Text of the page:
Karoline Cullen
Galiano Island, BC
*
As I passed Lime Kiln at 9:25 a.m., I heard echolation clicks and what I thought were K Pod's "mewing" calls on the hydrophones, so I stopped immediately. While a lot of orcas had already passed the Light going north, reportedly including some L pod whales, I managed to see about 20 whales. The J17 matriline (Princess Angeline's), probably accompanied by Rhapsody, made a close pass by the Light. The others were more off shore, up to about 1/2 mile out. I was not able to identify any K pod whales, but later I heard that K pod was north of San Juan Island with the J's.
Sharon Grace
San Juan Island

August 3, 2006

We found K-Pod just off the Salmon Bank marker. They were spread out over several miles, and were definitely in a foraging mood. Just as the captain did his salmon dance for our passengers, one of the nearby boats said they were seeing lots of salmon swimming by! As we watched K20 Spock and her youngster swim by, we dropped the hydrophone in just in time to hear some incredibly clear and LOUD vocalizations. Sounded just like kittens to me, and the whales were in no hurry to get anywhere for most of the afternoon. They were making a big zig-zag, and all 5 boats on scene just sat parked with engines off for almost 30 minutes. As we left, all the K's began to gather up and head west towards Victoria.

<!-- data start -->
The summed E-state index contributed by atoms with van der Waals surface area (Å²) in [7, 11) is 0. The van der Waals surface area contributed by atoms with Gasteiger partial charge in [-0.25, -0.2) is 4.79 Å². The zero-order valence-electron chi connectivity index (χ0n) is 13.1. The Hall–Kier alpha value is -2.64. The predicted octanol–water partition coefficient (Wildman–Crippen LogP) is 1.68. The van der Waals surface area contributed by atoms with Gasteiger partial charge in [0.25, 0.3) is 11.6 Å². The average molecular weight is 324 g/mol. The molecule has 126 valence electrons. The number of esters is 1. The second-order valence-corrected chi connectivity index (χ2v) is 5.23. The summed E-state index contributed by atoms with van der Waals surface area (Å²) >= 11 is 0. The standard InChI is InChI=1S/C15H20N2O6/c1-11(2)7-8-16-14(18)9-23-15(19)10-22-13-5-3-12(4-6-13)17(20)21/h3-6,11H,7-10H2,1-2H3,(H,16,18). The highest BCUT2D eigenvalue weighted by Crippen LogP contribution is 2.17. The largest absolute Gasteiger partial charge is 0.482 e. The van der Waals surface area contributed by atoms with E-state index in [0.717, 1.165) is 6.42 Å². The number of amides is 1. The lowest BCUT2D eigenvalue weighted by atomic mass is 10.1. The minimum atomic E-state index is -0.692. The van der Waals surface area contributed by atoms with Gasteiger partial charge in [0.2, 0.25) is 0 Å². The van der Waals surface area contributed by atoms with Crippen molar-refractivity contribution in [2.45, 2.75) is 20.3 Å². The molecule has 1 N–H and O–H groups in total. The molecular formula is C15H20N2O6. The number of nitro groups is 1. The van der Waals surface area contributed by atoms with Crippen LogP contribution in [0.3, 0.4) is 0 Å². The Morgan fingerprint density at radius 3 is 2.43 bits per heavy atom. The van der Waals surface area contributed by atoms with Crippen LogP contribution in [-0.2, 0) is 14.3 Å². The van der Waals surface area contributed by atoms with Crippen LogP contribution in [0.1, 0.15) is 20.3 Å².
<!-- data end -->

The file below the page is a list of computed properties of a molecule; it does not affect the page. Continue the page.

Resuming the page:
John Boyd (JB)
Marine Naturalist, San Juan Excursions Friday Harbor

August 2, 2006

K's made their way from False bay this morning to a few miles west of Dungeness Spit (almost off of Port Angeles) this afternoon. When we left them around 5pm the whole pod had just grouped up in a resting pattern, and had turned back in the direction of the San Juans.
Erick Peirson
*
K's heading off shore from false bay toward middle bank. A minke mixed in with Lobo K26, lea K14 and Yoda K36. We saw the minke surface 4 times. Each time a new direction. The 3 K's did steady travel at about 7 knots and then an abrupt turn in sync 90 degrees right towards us. We shut down and after 3 breathes and a deep dive they resurfaced 9 minutes late an easy half mile in the opposite direction. Meanwhile the minke kept surfacing every 4 minutes. One can only wonder about what happens down there.
Bethany Ryals Naturalist, Orca Song
Mosquito Fleet, Everett
*
Another sea otter sighting, 8:40 a.m. off the point at the north end of the cove, that is located to the north of Lime Kiln Lighthouse. Once again on back, barrel roll, etc. then there was something different. The sea otter raised something into the air and all I can figure out is that it was his arm and maybe he was tucking away the tool he uses to crack open shells. I understand that they hold on to their favorite 'rock' so they don't have to go looking for another.
Jeanne Hyde, The Whale Museum
Friday Harbor